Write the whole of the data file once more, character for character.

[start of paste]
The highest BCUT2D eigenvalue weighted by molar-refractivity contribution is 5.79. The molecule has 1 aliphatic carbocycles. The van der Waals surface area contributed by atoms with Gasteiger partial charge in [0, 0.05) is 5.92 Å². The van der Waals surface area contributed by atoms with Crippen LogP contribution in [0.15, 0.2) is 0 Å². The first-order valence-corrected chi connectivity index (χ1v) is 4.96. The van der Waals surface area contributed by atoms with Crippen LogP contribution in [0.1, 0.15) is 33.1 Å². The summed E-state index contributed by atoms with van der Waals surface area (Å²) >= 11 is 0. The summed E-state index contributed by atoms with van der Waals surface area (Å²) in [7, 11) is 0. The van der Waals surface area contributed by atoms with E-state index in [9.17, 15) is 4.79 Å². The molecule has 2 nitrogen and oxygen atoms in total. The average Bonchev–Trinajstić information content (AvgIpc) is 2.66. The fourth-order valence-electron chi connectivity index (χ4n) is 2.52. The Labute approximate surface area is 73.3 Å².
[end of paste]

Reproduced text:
The highest BCUT2D eigenvalue weighted by molar-refractivity contribution is 5.79. The molecule has 1 aliphatic carbocycles. The van der Waals surface area contributed by atoms with Gasteiger partial charge in [0, 0.05) is 5.92 Å². The van der Waals surface area contributed by atoms with Crippen LogP contribution in [0.15, 0.2) is 0 Å². The first-order valence-corrected chi connectivity index (χ1v) is 4.96. The van der Waals surface area contributed by atoms with Crippen LogP contribution in [0.1, 0.15) is 33.1 Å². The summed E-state index contributed by atoms with van der Waals surface area (Å²) >= 11 is 0. The summed E-state index contributed by atoms with van der Waals surface area (Å²) in [7, 11) is 0. The van der Waals surface area contributed by atoms with E-state index in [9.17, 15) is 4.79 Å². The molecule has 2 nitrogen and oxygen atoms in total. The average Bonchev–Trinajstić information content (AvgIpc) is 2.66. The fourth-order valence-electron chi connectivity index (χ4n) is 2.52. The Labute approximate surface area is 73.3 Å².